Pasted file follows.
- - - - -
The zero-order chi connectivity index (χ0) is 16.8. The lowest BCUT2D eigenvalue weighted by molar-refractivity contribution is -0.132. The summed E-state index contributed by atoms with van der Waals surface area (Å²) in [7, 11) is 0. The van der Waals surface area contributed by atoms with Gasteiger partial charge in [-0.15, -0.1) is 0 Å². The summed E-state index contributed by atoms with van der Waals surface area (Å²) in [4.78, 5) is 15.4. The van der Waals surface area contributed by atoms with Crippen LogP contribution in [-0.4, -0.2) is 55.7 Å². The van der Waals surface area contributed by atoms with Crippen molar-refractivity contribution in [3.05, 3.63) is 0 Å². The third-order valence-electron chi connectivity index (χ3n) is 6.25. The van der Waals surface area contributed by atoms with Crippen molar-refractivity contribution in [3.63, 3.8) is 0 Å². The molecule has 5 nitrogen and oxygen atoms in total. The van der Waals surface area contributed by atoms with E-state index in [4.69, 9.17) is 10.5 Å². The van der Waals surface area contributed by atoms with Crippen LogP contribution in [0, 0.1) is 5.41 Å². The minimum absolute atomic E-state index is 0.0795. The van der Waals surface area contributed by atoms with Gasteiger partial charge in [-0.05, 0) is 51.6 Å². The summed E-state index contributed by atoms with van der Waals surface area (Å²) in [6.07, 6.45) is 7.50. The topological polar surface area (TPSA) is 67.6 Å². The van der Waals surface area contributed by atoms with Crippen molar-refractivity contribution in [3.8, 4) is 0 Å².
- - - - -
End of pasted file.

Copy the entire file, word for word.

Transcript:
The zero-order chi connectivity index (χ0) is 16.8. The lowest BCUT2D eigenvalue weighted by molar-refractivity contribution is -0.132. The summed E-state index contributed by atoms with van der Waals surface area (Å²) in [7, 11) is 0. The van der Waals surface area contributed by atoms with Gasteiger partial charge in [-0.15, -0.1) is 0 Å². The summed E-state index contributed by atoms with van der Waals surface area (Å²) in [4.78, 5) is 15.4. The van der Waals surface area contributed by atoms with Crippen LogP contribution in [-0.4, -0.2) is 55.7 Å². The van der Waals surface area contributed by atoms with Crippen molar-refractivity contribution in [3.05, 3.63) is 0 Å². The third-order valence-electron chi connectivity index (χ3n) is 6.25. The van der Waals surface area contributed by atoms with Crippen molar-refractivity contribution in [3.63, 3.8) is 0 Å². The molecule has 5 nitrogen and oxygen atoms in total. The van der Waals surface area contributed by atoms with E-state index in [4.69, 9.17) is 10.5 Å². The van der Waals surface area contributed by atoms with Crippen LogP contribution in [0, 0.1) is 5.41 Å². The minimum absolute atomic E-state index is 0.0795. The van der Waals surface area contributed by atoms with Gasteiger partial charge in [-0.05, 0) is 51.6 Å². The summed E-state index contributed by atoms with van der Waals surface area (Å²) in [6.07, 6.45) is 7.50. The topological polar surface area (TPSA) is 67.6 Å². The van der Waals surface area contributed by atoms with Crippen molar-refractivity contribution in [3.8, 4) is 0 Å².